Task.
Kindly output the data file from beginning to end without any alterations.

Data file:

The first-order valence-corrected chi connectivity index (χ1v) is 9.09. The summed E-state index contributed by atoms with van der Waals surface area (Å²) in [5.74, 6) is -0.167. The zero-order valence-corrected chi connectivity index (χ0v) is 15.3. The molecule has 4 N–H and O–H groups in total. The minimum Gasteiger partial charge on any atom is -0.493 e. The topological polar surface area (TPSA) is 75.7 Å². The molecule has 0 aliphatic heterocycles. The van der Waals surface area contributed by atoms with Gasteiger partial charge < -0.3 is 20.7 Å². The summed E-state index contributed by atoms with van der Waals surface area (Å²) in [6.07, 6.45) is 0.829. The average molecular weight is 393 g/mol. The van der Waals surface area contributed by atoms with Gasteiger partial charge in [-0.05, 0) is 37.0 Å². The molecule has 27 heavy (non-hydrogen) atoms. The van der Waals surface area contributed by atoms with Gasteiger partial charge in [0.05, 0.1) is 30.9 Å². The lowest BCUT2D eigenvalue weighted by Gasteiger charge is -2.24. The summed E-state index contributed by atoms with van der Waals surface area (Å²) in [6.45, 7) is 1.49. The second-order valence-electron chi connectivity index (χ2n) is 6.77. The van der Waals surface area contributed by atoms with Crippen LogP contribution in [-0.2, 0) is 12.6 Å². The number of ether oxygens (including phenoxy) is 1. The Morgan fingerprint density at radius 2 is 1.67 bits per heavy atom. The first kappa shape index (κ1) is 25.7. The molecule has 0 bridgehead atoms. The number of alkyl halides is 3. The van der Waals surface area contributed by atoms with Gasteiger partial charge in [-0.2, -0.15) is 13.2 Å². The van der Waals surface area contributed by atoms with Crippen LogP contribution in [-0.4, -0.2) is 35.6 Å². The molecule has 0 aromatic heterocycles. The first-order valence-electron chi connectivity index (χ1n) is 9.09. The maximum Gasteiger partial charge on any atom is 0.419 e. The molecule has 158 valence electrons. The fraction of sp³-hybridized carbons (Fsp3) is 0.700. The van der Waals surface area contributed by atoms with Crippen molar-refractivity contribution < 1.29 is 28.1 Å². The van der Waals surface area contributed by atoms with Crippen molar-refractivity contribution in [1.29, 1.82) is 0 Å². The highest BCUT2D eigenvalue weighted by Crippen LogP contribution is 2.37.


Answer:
The first-order valence-corrected chi connectivity index (χ1v) is 9.09. The summed E-state index contributed by atoms with van der Waals surface area (Å²) in [5.74, 6) is -0.167. The zero-order valence-corrected chi connectivity index (χ0v) is 15.3. The molecule has 4 N–H and O–H groups in total. The minimum Gasteiger partial charge on any atom is -0.493 e. The topological polar surface area (TPSA) is 75.7 Å². The molecule has 0 aliphatic heterocycles. The van der Waals surface area contributed by atoms with Gasteiger partial charge < -0.3 is 20.7 Å². The summed E-state index contributed by atoms with van der Waals surface area (Å²) in [6.07, 6.45) is 0.829. The average molecular weight is 393 g/mol. The van der Waals surface area contributed by atoms with Gasteiger partial charge in [-0.05, 0) is 37.0 Å². The molecule has 27 heavy (non-hydrogen) atoms. The van der Waals surface area contributed by atoms with Gasteiger partial charge in [0.05, 0.1) is 30.9 Å². The lowest BCUT2D eigenvalue weighted by Gasteiger charge is -2.24. The summed E-state index contributed by atoms with van der Waals surface area (Å²) in [6.45, 7) is 1.49. The second-order valence-electron chi connectivity index (χ2n) is 6.77. The van der Waals surface area contributed by atoms with Crippen LogP contribution in [-0.2, 0) is 12.6 Å². The number of ether oxygens (including phenoxy) is 1. The Morgan fingerprint density at radius 2 is 1.67 bits per heavy atom. The first kappa shape index (κ1) is 25.7. The molecule has 0 bridgehead atoms. The number of alkyl halides is 3. The van der Waals surface area contributed by atoms with Gasteiger partial charge in [-0.2, -0.15) is 13.2 Å². The van der Waals surface area contributed by atoms with Crippen LogP contribution in [-0.4, -0.2) is 35.6 Å². The molecule has 0 aromatic heterocycles. The first-order valence-electron chi connectivity index (χ1n) is 9.09. The maximum Gasteiger partial charge on any atom is 0.419 e. The molecule has 158 valence electrons. The fraction of sp³-hybridized carbons (Fsp3) is 0.700. The van der Waals surface area contributed by atoms with Crippen molar-refractivity contribution < 1.29 is 28.1 Å². The van der Waals surface area contributed by atoms with Crippen molar-refractivity contribution in [1.29, 1.82) is 0 Å². The highest BCUT2D eigenvalue weighted by Crippen LogP contribution is 2.37.